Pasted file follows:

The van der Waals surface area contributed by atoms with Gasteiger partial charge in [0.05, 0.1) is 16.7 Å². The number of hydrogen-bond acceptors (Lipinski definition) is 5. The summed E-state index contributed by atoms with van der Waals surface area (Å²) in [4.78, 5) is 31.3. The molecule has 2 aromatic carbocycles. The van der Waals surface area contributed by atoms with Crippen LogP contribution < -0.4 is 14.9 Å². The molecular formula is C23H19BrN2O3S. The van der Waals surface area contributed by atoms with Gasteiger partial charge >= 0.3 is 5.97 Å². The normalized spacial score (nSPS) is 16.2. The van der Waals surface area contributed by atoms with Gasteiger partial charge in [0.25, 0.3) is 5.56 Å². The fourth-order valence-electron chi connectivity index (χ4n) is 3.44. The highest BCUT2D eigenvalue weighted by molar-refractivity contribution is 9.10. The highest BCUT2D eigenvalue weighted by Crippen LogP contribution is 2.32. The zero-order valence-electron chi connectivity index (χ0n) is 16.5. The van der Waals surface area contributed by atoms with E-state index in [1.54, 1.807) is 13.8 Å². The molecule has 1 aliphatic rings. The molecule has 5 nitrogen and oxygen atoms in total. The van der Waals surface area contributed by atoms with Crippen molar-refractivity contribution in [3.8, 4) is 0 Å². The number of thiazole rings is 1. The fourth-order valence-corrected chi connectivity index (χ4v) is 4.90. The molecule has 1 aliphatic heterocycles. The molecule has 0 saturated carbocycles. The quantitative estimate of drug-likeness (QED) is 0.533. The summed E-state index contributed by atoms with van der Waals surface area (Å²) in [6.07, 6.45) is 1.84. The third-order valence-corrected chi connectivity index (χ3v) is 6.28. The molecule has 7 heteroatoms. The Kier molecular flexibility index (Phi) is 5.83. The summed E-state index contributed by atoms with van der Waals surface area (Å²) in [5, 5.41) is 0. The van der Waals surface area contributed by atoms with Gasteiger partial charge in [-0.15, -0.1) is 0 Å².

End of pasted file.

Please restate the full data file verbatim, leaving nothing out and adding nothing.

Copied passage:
The van der Waals surface area contributed by atoms with Gasteiger partial charge in [0.05, 0.1) is 16.7 Å². The number of hydrogen-bond acceptors (Lipinski definition) is 5. The summed E-state index contributed by atoms with van der Waals surface area (Å²) in [4.78, 5) is 31.3. The molecule has 2 aromatic carbocycles. The van der Waals surface area contributed by atoms with Crippen LogP contribution < -0.4 is 14.9 Å². The molecular formula is C23H19BrN2O3S. The van der Waals surface area contributed by atoms with Gasteiger partial charge >= 0.3 is 5.97 Å². The normalized spacial score (nSPS) is 16.2. The van der Waals surface area contributed by atoms with Gasteiger partial charge in [0.25, 0.3) is 5.56 Å². The fourth-order valence-electron chi connectivity index (χ4n) is 3.44. The highest BCUT2D eigenvalue weighted by molar-refractivity contribution is 9.10. The highest BCUT2D eigenvalue weighted by Crippen LogP contribution is 2.32. The zero-order valence-electron chi connectivity index (χ0n) is 16.5. The van der Waals surface area contributed by atoms with E-state index in [1.54, 1.807) is 13.8 Å². The molecule has 1 aliphatic rings. The molecule has 5 nitrogen and oxygen atoms in total. The van der Waals surface area contributed by atoms with Crippen molar-refractivity contribution in [3.8, 4) is 0 Å². The number of thiazole rings is 1. The fourth-order valence-corrected chi connectivity index (χ4v) is 4.90. The molecule has 1 aliphatic heterocycles. The molecule has 0 saturated carbocycles. The quantitative estimate of drug-likeness (QED) is 0.533. The summed E-state index contributed by atoms with van der Waals surface area (Å²) in [6.07, 6.45) is 1.84. The third-order valence-corrected chi connectivity index (χ3v) is 6.28. The molecule has 7 heteroatoms. The Kier molecular flexibility index (Phi) is 5.83. The summed E-state index contributed by atoms with van der Waals surface area (Å²) in [5, 5.41) is 0. The van der Waals surface area contributed by atoms with Gasteiger partial charge in [-0.15, -0.1) is 0 Å².